The Deadly Tower of Monsters Review

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Deadly Tower of Monsters comes from everyone’s favorite publisher of weird titles Atlus and Chilean developer Ace Team. Ace has a short but notarized list of games from the last console generation such as the Zeno Clash series and Abyss Odyssey, both of which have been heralded for having their own unique styles and solid gameplay.

With a style all its own, Deadly Tower of Monsters is a loving and devoted callback to B-movie horror flicks in video game form. The entire premise promises all the cheese and corner-cutting costs that you can handle; director Dan Smith is brought on to do a DVD commentary track that plays over the majority of the game, offering his “unique insight” into how the movie you’re playing was made. He’ll call out how the trees that look like plastic actually were plastic on set and how someone swore to him that the string attached to bats wasn’t in the shot when you can see them bouncing on a fishing line in-game.

The visual jokes and aesthetic are this game’s strongest areas by a wide margin. You can see how haphazardly these creatures were thrown together to be made to seem terrifying, frames of some monsters are removed to simulate the popular stop-motion animation style that era loved, and countless other visual tickles to your fancy liter this tower. The environments themselves feel lush and are visually appealing with changing color palettes as you climb the titular, exceedingly tall structure, which could’ve seemed very drab and boring otherwise. Instead, there’s a sense of intrigue as the director apparently couldn’t settle on one monster or set design style, giving his comedy of errors a flavor that keeps changing under your hero’s watch.

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You’ll often have your pick of the three heroes of the flick between Dick, Scarlet, and Robot. Personally, Robot was the pick of choice as his interactions and sub-Lost-in-Space quality voice made for some pretty humorous scenes. On occasion, you’ll have to switch to another hero in order to use their special ability i.e. Dick can drop a mine next to a rock cube to burst a hole in its side and remove it from your path as it comically deflates like the balloon it is. There are dozens of sci-fi movie references as well ranging from obvious – lightsabers – to a bit of obscurity that fans of MST3K may remember. Deadly Tower of Monsters is devoted to being a visual joke-fest that keeps you immersed in the absurdly B-movie world and succeeds for the most part.

The only piece that doesn’t quite fit that vibe is in the music. It’s a tremendously good soundtrack full of pieces that make you feel like you’re on the grand adventure the director imagined, but that’s just it. The music feels out-of-place because of how sweeping and grandly it plays. There are a few concoctions that feel in tune with the rest of the game, but the ensemble feels out-of-place as a whole.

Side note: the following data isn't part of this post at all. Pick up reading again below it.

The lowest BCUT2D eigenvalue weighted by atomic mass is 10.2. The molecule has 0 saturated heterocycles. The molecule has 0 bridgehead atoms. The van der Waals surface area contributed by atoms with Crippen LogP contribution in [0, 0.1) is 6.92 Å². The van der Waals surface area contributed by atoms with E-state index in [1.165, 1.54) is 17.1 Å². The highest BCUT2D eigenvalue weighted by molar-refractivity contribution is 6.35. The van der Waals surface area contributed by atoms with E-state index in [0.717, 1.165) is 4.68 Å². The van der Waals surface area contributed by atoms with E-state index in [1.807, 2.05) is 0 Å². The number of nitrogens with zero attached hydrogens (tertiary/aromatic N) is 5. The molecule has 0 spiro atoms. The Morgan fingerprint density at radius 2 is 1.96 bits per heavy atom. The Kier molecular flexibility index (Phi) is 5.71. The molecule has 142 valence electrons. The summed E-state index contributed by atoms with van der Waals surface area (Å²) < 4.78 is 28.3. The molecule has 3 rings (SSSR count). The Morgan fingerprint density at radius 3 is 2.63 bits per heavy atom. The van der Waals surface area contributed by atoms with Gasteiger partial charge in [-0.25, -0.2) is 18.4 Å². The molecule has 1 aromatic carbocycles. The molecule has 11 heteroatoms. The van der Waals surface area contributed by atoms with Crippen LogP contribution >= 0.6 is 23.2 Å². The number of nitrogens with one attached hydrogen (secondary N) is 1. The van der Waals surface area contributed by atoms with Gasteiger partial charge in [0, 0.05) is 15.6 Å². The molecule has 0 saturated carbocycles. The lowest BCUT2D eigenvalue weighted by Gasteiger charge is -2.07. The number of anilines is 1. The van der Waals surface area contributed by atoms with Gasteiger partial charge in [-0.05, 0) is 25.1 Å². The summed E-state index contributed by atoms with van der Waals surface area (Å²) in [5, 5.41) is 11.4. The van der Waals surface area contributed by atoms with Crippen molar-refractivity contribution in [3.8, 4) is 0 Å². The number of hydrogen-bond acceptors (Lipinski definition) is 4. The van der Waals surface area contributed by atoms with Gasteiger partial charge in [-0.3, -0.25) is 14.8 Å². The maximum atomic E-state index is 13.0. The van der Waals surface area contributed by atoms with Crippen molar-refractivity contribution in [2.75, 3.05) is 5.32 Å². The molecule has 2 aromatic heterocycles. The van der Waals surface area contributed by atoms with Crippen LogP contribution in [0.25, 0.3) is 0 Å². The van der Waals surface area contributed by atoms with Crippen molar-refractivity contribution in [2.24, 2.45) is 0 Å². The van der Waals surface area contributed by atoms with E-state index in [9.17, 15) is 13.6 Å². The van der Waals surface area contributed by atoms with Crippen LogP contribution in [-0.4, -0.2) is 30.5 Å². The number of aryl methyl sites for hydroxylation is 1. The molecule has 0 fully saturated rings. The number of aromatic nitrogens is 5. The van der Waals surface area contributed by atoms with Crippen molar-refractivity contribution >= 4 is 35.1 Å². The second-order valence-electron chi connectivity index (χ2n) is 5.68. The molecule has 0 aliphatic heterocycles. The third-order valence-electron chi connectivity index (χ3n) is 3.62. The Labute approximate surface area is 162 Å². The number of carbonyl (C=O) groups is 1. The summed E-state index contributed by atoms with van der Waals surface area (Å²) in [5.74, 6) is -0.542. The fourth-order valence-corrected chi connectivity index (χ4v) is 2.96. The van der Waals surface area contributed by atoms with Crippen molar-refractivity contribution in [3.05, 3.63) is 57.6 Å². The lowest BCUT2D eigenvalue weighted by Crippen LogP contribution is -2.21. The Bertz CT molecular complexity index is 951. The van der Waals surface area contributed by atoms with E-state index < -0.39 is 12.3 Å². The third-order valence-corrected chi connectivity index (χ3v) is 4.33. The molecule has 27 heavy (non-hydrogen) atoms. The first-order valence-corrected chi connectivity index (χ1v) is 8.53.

Gameplay in Deadly Tower of Monsters doesn’t feel as solid as the theme, but doesn’t seem to lag that far behind either. You’ll have melee and long-range options with some of those sci-fi references at your disposal, all of which are upgradable by strewn cogs and interchangeable to discover which packs the most punch. The three heroes share one stable of upgrades that you purchase as the game progresses. Strangely enough, one of the strongest attributes to the gameplay feels like its isometric point of view. With this, you are able to see only down the tower for the majority of the game, seeing where you’ve come from as some fairly impressive heights. You can also shoot down the edge of platforms at monsters and targets along the structure along the way. Skydiving through hoops, again somewhat oddly, instills a sense of peace as you can end falling for amazing distances between tapping L1 to rearrange yourself back to your last platform.

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The pitfalls with the game seem to be small in number but consistent in presence. The gameplay is fine as it is, but loses what little challenge it has fairly soon. Boss fights are huge in scale and are not particularly offensive until the final boss that just kind of shows up, again without much of any challenge beyond an ability to dodge. Probably the worst part of the game is actually the director’s commentary itself. Dan Smith is played so straight as an unapologetically bumbling director that it just comes off as tedious when you realize a lot of what he’s talking about is already visible in the game world. He is given some lines that at least windows into how he “made the movie” that are worth the effort, but again the ending just drops the ball immensely to an absolute null effect.

In the case of Deadly Tower of Monsters, it really is all about the journey. B-movie soldiers will undoubtedly find a treasure-trove of references while completionists will find more than one hidden cove in this movie backlot. The director’s commentary, while not adding much in the specifics of his words, does lend itself to immersion and what it was probably like to create movies back during the heyday of sci-fi. Deadly Tower of Monsters hands you a lot of love in a single package, giving gaming and movie fans plenty of reason for more than one showing.

REVIEW CODE: A complimentary Sony Playstation 4 code was provided to Brash Games for this review. Please send all review code enquiries to

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